Tag Archive | Excerpts

Ebook Romance Stories: To Protect & Serve, Excerpt

To Protect & Serve

Book 1

~The Courage Series ~

“I won’t let you fly away.” Jeff stepped over to Lisa, careful to keep the kite in the air as he reached down for her hand. One second of hesitation, and her slim, smooth hand latched onto his. She stood, and he didn’t miss the brush she did to the backside of her jeans. Gently he pulled her farther away from the tree, and out into the open field where he transferred control of the kite to her. “It’s not hard.”

However, the second she took control, her face set as if she was working on a micro-chemical component in a laboratory that might explode at any moment. His gaze chanced over her.

“Hey, this is supposed to be fun, remember?” he asked, but with only inches separating them, even he was having trouble remembering that.

“I’m not very good at fun,” she said, and he noticed how her whole body set to alert at the very word.

“Well, then we need to work on that.” Carefully he reached around her, and although the curve of her arm was only a breath from his, he managed to keep just that much distance between them. “Roll some out.” His hand helped hers without touching it.

“Aren’t you worried about highline wires?” she asked.

He laughed. “Look around you, do you see any highline wires?”

She brushed the hair out of her face from the breeze. “Well, no.”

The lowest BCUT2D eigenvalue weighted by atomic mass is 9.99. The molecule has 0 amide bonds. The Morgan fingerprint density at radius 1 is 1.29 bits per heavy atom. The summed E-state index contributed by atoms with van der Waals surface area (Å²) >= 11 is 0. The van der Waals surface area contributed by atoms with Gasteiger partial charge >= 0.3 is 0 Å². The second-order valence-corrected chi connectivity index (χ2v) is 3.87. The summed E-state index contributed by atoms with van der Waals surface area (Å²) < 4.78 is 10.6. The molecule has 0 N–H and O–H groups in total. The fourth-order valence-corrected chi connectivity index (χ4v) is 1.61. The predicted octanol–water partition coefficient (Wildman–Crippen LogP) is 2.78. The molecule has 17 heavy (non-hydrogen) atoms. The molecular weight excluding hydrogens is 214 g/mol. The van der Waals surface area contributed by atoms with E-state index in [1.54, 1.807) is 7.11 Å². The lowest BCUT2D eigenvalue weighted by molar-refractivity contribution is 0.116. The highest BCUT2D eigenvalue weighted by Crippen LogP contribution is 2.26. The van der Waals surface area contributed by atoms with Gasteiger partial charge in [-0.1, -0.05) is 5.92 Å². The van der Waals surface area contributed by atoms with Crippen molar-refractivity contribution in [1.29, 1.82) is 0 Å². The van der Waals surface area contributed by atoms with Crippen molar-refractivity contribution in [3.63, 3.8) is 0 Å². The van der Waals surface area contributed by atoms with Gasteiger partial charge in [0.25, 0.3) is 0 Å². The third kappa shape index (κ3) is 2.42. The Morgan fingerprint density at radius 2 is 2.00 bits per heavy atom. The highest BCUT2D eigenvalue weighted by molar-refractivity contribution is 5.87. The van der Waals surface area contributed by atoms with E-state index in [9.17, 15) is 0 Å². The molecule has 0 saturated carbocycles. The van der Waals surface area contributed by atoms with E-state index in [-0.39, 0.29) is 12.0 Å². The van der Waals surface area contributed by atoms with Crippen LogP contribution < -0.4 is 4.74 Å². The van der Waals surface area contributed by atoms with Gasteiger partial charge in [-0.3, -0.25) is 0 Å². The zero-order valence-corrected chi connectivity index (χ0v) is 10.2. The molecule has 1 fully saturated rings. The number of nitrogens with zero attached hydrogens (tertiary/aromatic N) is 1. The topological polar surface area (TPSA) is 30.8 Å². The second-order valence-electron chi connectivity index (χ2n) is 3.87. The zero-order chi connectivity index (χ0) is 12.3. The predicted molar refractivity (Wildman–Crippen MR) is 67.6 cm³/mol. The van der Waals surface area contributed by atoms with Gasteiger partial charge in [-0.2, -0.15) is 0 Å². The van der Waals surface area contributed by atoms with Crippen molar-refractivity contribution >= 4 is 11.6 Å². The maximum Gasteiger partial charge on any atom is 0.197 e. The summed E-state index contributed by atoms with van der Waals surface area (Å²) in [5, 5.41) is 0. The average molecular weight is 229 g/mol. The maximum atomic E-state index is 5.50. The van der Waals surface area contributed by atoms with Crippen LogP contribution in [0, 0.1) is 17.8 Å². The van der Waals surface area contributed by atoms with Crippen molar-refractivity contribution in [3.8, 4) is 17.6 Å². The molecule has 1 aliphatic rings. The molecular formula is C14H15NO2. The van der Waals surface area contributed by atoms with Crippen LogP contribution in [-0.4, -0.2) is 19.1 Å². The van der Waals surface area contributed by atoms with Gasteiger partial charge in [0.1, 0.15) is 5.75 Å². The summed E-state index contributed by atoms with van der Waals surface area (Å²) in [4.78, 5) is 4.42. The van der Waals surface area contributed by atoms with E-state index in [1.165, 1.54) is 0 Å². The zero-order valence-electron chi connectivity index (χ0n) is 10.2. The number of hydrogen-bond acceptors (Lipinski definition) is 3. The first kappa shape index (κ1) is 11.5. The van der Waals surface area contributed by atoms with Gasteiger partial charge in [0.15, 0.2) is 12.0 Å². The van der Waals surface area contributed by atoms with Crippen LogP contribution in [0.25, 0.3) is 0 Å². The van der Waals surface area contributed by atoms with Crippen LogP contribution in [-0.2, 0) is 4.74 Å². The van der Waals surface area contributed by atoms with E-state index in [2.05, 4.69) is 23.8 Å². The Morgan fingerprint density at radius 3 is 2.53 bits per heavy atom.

“Here, let’s sit.” He folded himself onto the grass.

Her gaze jumped down to him nervously. “What?”

Reaching up, he took her hand, and his brain said that highline wires weren’t the only electricity conductors in the area. “It’s okay.” He pulled her down next to him. However, she sat like a rod, and the inches she put between them felt like miles. “Here. Man, you’re using way too much energy.” Gently he took her shoulders and pulled her back until her head was resting on the top of his thigh. “Now relax.”

“Relax,” she said as though she was having to tell herself how to do that.

“You don’t do this much, do you?”

“What? Fly kites?”

“Not work.” The middle of his chest filled as he looked down at her, the breeze blowing the loose strands of hair across her face. Softly he reached down, caught them, and wound them back around her ear.

“No,” she said, and her eyes turned liquid when her gaze caught his. After a moment, her gaze traveled back up to the kite. “No time.”

“There’s always time for the things that are really important.”

She squirmed. “Work is important.”

“So is this.”

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Ebook Romance Stories: Excerpt Princess